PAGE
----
n Tydskrif vir die Suid-Afrikaanse Reg - Corporate criminal liability in South Africa : time for change? (part 1)




South Africa experiences vast corporate activity and development. An adverse consequence of this is the proliferation of severe corporate criminality. There is rising consensus among corporate criminologists and academics that corporate crime inflicts more damage on society than all street crime combined. It is therefore crucial that adequate measures should be in place for the liability of corporate offenders. If legislation is inadequate, reform is of the utmost importance.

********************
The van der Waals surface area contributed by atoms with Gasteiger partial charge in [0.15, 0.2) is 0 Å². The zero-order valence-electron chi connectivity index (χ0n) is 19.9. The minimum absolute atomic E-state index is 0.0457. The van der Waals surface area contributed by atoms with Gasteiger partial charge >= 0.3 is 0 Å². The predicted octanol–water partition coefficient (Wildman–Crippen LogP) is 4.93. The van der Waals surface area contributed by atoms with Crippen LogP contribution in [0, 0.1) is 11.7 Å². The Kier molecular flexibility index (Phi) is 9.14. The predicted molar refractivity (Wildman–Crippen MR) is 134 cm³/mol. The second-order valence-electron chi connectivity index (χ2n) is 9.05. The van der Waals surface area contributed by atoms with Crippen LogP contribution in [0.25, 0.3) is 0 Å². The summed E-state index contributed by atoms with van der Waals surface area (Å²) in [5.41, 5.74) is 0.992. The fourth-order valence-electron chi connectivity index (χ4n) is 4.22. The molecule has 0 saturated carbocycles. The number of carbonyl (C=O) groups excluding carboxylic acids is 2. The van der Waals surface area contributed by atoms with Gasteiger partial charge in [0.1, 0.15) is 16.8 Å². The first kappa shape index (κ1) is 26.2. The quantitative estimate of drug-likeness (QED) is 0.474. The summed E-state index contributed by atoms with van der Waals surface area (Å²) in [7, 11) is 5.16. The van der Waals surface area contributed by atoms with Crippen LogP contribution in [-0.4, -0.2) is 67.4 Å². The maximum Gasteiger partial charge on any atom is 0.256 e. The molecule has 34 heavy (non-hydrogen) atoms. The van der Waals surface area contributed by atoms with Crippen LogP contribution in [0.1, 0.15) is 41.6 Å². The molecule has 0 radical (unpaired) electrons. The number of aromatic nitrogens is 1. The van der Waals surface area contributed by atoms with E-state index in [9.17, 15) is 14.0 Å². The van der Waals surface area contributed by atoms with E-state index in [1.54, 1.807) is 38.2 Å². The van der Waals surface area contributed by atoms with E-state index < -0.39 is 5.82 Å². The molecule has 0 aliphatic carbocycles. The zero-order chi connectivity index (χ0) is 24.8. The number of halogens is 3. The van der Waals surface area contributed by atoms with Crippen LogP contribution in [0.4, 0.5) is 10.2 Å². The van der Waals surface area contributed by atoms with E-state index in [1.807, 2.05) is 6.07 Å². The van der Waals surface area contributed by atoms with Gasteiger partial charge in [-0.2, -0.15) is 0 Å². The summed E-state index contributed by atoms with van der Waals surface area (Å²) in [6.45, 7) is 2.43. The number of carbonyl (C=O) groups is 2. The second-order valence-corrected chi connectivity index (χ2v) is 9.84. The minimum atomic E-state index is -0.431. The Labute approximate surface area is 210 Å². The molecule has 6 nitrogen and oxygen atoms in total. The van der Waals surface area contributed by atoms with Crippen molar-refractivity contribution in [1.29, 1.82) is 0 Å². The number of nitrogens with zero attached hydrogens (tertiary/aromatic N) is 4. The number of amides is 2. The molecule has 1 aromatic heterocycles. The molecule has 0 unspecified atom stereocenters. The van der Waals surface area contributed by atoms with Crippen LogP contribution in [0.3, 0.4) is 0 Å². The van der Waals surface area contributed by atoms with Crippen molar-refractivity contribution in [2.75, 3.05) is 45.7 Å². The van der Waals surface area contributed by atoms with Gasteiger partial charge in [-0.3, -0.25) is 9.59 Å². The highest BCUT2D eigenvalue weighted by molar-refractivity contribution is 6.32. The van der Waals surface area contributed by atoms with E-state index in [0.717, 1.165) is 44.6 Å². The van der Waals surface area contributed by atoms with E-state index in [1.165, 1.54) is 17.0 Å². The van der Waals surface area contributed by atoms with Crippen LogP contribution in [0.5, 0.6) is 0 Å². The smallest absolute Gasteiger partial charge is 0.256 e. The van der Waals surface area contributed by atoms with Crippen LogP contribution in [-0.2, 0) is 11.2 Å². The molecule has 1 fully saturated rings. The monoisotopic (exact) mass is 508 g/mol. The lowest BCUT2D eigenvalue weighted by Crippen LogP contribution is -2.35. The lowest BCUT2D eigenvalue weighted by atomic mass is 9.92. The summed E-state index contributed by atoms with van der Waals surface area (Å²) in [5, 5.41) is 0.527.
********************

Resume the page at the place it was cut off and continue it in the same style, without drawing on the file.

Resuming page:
Corporate criminal liability in South Africa is mainly regulated by section 332 of the Criminal Procedure Act 51 of 1977, which is headed "Prosecutions of corporations and members of associations". Although there may be various difficulties and questions regarding section 332 as a whole, the scope of this article is confined to matters arising from section 332(1). In short, section 332(1) allows for a corporate body to be held vicariously liable for crimes committed by directors or servants, acting within the scope of their employment or authority, or while furthering the interests of the corporate body. It has been argued that "in South Africa, the theory behind corporate responsibility and the translation of this theory into a realistic form of corporate responsibility is in desperate need of review."


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